• That’s it’s own special rabbit hole really, old 10gbaset switches were upwards of 12w per port, new ones are usually 1.5-4w with some variance on link length(there’s a minimum power to simply have an established link) as well as usage(most things have idle power states these days as well) I’m not saying you should pick sfp+ over 10gbaset at home just to save power but if you’re sensitive to every watt a dual port sfp+ adapter is going to be better than 10gbaset(especially if you have to have two)

            Who’s got a 24 port sfp+ switch at 300? the cheapest i’m aware of is the crs326-24s+2q+rm which is ~407(granted it has 40gb ports as well) https://amzn.to/3kRmjFo

        • Don’t trust the word of a spec sheet! Especially of a brand of cheap chipset.
          A bit off-topic I know, but my Kingston KC600 SSD use almost 3 x more power in idle and in read mode than the spec sheet tells, reddit

          Reply
          • I unfortunately don’t have a way to meter a pcie device directly at this time, that is part of why my answer was 6-10w based on other AQ107 devices i’ve observed(such as the OWC 10gbaseT adapter which coincidentally must feed both the AQ107 and intel JHL6540 inside of a 15w limit to be bus powered)

            As far as that aside regarding the KC600 that really does look like something is keeping the drive from going into an idle state, knowing what board/cpu was used there would be interesting(it looks like a server board, they tend to have different behavior regarding idle) I may send kingston a note to see if we could get a KC600 to look at in the next few weeks.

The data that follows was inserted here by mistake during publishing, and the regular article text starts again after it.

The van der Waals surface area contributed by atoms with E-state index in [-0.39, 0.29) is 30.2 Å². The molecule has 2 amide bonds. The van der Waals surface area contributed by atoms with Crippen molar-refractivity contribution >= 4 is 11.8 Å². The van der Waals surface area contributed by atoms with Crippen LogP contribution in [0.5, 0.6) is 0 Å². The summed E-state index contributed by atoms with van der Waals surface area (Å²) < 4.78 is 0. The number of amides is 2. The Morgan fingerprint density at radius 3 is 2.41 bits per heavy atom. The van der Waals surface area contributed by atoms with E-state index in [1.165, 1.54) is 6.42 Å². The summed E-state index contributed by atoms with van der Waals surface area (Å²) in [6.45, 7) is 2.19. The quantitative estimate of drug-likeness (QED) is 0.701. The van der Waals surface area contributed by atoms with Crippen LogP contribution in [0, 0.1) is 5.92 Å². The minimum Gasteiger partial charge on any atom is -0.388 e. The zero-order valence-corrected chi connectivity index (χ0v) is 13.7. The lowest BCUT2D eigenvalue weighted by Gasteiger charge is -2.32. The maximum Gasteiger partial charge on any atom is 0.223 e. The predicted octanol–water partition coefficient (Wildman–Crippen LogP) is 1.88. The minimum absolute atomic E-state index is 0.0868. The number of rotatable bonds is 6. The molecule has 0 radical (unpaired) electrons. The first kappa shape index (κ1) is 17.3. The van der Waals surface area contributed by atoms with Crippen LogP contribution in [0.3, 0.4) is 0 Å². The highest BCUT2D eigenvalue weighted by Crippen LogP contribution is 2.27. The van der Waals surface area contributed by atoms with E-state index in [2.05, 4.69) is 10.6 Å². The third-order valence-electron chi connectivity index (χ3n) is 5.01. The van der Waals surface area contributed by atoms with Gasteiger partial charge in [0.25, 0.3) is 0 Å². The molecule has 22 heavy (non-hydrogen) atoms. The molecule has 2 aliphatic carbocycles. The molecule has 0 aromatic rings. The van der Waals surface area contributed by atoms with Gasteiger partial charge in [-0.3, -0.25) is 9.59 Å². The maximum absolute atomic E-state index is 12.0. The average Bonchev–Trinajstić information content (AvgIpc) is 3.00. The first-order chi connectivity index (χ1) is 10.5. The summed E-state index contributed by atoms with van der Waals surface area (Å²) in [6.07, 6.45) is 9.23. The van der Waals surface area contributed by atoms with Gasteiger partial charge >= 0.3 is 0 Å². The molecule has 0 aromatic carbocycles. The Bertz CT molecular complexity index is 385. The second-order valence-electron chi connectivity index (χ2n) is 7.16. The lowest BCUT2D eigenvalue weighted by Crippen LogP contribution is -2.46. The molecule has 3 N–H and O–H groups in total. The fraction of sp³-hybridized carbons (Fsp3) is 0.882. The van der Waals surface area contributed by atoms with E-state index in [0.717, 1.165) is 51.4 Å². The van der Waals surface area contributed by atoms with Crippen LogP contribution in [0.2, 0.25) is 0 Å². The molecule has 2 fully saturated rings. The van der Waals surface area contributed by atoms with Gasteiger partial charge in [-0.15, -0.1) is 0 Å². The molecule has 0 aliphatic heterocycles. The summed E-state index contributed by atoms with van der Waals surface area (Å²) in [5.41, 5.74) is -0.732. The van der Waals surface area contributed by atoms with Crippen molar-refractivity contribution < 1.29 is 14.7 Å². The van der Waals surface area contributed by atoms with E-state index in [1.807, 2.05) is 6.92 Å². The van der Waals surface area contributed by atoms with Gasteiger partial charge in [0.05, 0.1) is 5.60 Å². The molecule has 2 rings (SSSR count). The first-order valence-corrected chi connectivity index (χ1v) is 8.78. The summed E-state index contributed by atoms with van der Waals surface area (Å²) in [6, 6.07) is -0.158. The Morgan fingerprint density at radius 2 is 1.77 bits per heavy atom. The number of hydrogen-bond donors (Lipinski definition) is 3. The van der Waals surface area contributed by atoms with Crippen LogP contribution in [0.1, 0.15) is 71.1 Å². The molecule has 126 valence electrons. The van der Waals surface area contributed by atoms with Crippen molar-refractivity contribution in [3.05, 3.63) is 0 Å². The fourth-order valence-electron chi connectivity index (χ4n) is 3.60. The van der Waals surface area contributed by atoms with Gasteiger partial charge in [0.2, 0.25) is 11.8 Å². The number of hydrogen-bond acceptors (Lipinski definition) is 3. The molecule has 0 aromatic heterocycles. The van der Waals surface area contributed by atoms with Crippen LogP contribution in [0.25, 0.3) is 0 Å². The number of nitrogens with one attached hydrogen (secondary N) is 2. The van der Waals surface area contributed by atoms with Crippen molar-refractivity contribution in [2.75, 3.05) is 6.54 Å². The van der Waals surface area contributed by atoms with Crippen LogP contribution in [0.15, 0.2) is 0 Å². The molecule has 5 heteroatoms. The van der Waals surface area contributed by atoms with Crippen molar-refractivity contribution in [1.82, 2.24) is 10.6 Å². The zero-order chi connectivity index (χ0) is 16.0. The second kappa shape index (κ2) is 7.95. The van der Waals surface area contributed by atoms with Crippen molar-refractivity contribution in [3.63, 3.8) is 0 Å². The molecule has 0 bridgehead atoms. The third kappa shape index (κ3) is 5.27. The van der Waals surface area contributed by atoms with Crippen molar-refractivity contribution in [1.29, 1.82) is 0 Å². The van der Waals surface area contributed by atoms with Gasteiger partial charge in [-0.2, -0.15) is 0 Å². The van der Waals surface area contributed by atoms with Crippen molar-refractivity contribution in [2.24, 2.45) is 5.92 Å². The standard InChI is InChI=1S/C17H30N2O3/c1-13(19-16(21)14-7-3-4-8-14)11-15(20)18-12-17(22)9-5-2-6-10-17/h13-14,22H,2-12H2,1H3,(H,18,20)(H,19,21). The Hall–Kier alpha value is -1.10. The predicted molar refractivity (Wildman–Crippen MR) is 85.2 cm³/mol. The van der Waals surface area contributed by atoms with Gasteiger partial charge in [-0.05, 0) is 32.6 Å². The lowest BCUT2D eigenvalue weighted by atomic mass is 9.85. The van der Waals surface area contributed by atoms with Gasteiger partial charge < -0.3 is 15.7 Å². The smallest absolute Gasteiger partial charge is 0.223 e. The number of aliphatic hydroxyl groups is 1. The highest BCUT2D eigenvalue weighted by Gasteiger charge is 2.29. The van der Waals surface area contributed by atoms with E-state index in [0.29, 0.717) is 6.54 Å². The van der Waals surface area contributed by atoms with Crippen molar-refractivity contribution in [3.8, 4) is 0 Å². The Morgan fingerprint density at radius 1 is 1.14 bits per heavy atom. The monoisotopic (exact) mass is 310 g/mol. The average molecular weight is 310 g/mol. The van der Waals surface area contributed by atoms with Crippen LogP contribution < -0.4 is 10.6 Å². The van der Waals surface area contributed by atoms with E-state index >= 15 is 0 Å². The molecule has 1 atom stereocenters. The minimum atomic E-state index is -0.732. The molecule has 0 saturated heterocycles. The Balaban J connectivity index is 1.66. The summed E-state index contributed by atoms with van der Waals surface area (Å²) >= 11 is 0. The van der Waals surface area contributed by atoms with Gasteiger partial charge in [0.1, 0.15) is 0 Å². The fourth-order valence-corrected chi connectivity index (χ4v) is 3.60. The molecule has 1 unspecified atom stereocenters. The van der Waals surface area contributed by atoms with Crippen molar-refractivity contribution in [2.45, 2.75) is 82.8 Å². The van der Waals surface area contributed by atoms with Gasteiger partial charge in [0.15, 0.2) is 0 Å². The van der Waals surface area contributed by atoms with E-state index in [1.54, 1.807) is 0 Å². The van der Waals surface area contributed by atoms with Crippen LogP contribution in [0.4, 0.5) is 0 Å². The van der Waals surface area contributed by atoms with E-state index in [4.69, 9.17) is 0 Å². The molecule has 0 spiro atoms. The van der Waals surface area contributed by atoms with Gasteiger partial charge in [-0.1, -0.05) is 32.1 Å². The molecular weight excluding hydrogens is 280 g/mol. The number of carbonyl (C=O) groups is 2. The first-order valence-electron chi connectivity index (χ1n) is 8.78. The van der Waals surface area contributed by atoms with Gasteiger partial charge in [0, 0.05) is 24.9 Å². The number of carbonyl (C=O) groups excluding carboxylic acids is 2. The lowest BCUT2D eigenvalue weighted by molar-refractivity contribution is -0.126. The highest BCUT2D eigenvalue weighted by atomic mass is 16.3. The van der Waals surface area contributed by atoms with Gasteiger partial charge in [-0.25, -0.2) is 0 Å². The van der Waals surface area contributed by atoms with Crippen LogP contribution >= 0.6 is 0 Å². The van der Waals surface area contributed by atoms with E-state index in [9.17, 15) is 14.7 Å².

• I agree measure power-consumption on a PCI socket is whole other story, I would say the only practical way is to measure the whole computer, before and after activating the device, but that should also give you an okay power indication. I just use a rather cheap DIN power-meter for this purpose, forums.servethehome.com, you cannot use a “normal” AC power-meter as e.g. my Fluke, as you need to know the power-factor, especially when you measure behind a switch-mode power-supply.
            In regards to the Kingston SSD.
            1: This drive is connected to a standard SATA AHCI controller with no Intel bios raid activated.
            2: I haven’t heard that a server-chipset should use any special SATA protocal or anyting else that would keep the drive in non-idle state
            3: I tested other SATA drives and they go into idle just fine (and don’t wake up until I sent a command to the drive)
            4: I’m using Linux (Debian) to be sure nothing is sent to the disk, unless I want too.

            But it sure would be interesting to get a second confirmation-test :-)

          • In the case of a higher power card(a gpu) a full system power measurement would be acceptable however a pcie device like this is low enough power that other factors(disk and cpu activity triggered by using the 10gig link) could easily skew the measurements, you’d then have to measure and subtract out changes in the cpu and drive(s) as well and at that point if you’re measuring 6-10watts you aren’t likely to have precise enough measurements to really see what’s going on.(I suppose you could put it on a pcie riser and tap into the cables that way but that’s beyond what I have in my studio… this week)

            Going back to the Kingston I’ll make a post when I hear back from them, as far as the server question I’ve seen SAS ports do odd things with SATA drives(SAS is a superset of sata) especially older hardware but if you’re using a standard SATA port you should be fine. Have you tested it under windows to see if it behaves differently there?